A mouthful of memories at eateries of days gone by

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John Stanger

Nostalgia Blogger

I mentioned a few restaurants in past articles, but these were the places I liked and frequented either with family members or friends:

My uncle Gene liked to eat at Peter Pan's on North and Harlem avenues (Elmwood Park), so whenever his daughter (my cousin Linda) came to visit my family, Gene would take Linda and me to lunch at this restaurant. Gene and I had an affinity for the greasy fries and cheeseburgers, and I'll always insist that Peter Pan's served the best when it came to fries and cheeseburgers.

Gossage Grill, on North Avenue west of Harlem in River Forest, was a favorite hangout for late-nighters because the place was open until the early hours of the morning. The food was OK, but there was always a chance a fight would occur among those who were not sober.

One night around 11, I was in the place with my friend Roger and an altercation took place between a guy named Walt and another guy named Bob. The latter was eating a sandwich and Walt was looking for trouble, as he did even when he was sober. He started to harass Bob, who told him to get lost. Walt grabbed Bob by the arm, and Bob pushed Walt out the door onto the sidewalk. Fortunately, Walt wasn't hurt when he fell, but he took off running because he thought Bob would continue the fight. Instead, he went back to is seat and continued eating.

Jim and Pete's (North and William avenues) was another place visited by my friends and me. The pizza was great, and 3.2 beer was available. Drinking that near-beer made us feel like real mature guys. In reality, I thought it tasted like soap suds.

Three of the places OPRF High School students met after school were Burt's at East Avenue and Lake Street, the Acadia at Oak Park Avenue and Lake, and the cafeteria on the second floor of Gilmore's Department Store (the building Magic Tree Bookstore and Winberie's are in). The high school had a rule that students couldn't smoke within three blocks of the school, so these restaurants — except for Burt's — were safe havens for smokers. My pal Joe liked to go to the Acadia and Gilmore's so he could indulge his habit, but all I got from going to these places was lungs full of second-hand smoke. That's why I rarely went into these places.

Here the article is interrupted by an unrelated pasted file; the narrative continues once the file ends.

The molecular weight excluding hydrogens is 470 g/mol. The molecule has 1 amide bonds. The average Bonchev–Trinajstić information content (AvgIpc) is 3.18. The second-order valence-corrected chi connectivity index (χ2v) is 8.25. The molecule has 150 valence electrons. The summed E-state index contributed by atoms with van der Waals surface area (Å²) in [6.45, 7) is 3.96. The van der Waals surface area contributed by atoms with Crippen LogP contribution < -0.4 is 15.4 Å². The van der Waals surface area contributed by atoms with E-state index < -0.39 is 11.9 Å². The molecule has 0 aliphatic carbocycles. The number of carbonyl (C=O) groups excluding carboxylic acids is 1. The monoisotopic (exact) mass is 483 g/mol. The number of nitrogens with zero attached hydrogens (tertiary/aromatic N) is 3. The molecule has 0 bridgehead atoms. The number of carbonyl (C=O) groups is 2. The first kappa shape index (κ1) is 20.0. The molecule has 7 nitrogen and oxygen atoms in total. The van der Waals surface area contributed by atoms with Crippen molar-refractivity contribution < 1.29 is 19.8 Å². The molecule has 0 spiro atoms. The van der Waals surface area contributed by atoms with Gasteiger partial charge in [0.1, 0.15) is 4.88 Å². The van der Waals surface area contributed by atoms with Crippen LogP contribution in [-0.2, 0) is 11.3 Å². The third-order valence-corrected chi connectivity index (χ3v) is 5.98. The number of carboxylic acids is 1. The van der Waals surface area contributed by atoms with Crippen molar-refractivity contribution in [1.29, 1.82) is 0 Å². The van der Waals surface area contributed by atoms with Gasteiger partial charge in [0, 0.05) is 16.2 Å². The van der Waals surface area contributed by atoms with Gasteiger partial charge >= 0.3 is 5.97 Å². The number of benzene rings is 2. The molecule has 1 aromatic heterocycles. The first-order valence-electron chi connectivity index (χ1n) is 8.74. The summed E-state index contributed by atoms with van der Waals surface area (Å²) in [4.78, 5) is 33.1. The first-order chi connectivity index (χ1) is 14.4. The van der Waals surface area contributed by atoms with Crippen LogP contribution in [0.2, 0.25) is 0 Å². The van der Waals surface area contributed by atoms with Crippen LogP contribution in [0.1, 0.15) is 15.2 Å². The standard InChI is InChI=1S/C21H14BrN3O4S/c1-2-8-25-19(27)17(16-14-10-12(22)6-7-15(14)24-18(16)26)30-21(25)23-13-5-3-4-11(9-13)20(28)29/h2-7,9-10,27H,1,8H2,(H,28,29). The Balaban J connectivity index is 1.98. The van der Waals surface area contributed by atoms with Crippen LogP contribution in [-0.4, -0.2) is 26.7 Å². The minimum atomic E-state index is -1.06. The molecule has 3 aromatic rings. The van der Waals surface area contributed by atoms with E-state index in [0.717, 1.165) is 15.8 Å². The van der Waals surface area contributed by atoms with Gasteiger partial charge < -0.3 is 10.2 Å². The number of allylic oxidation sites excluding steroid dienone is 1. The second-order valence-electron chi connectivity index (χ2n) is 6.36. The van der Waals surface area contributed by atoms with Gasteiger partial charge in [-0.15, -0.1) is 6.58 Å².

Two places where I would go with my family were the Bohemian Crown, just west of Harlem, for stew and dumplings and the Village Inn in the 100 block of North Oak Park Avenue (now Bramble) for Mandarin duck.

When my pals and I were in our late teens, the only place we would go after playing softball or bowling was Pat's Pizza on Madison Street, just east of Ridgeland (Pizza Palazzo for many years until it recently closed). There were usually eight of us, and we ordered three large cheese and sausage pizzas and eight Pepsis.

During the two years we went to Pat's, our favorite pastime was teasing the waitresses and telling Pat that we were short a few dollars on the bill. Pat and the servers were always good natured, though, and took the joshing in stride.

Of these restaurants, only Jim and Pete's, now in Elmwood Park, is still in operation. I miss these places because the thought of them brings back fond memories of the camaraderie of my youth.

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Brian Slowiak  

Posted: July 15th, 2017 9:10 AM

@Jim: Thanks for that. It should be noted that the pizza place on the corner of Madison and Ridgeland seems to prosper after the Hut vacated the area. Wonder what the time frame was on that.

Jim Coughlin  

Posted: July 14th, 2017 11:26 PM

Brian, 316 Madison opened as both a KFC and a Pizza Hut. The "Hut" lasted just long enough to negatively impact Pizza Palazzo. A goofy decision to provide financial support to a corporate enterprise that would be in direct competition with an excellent and locally owned business.

Brian Slowiak  

Posted: July 14th, 2017 1:11 PM

@ KM and Jim: I tried to play this game at the North Avenue Business association meeting, What Was There Before That Was There. As I recall now, Cosmos, was at 1116 Madison Street, a clone of the old Als grill.

Kline Maureen  

Posted: July 14th, 2017 9:37 AM

and I think I recall a Pizza Hut on Roosevelt Rd (south side) somewhere near Harlem. It's a strip mall now. Perhaps someone with a better memory than mine can verify.

Kline Maureen  

Posted: July 14th, 2017 8:29 AM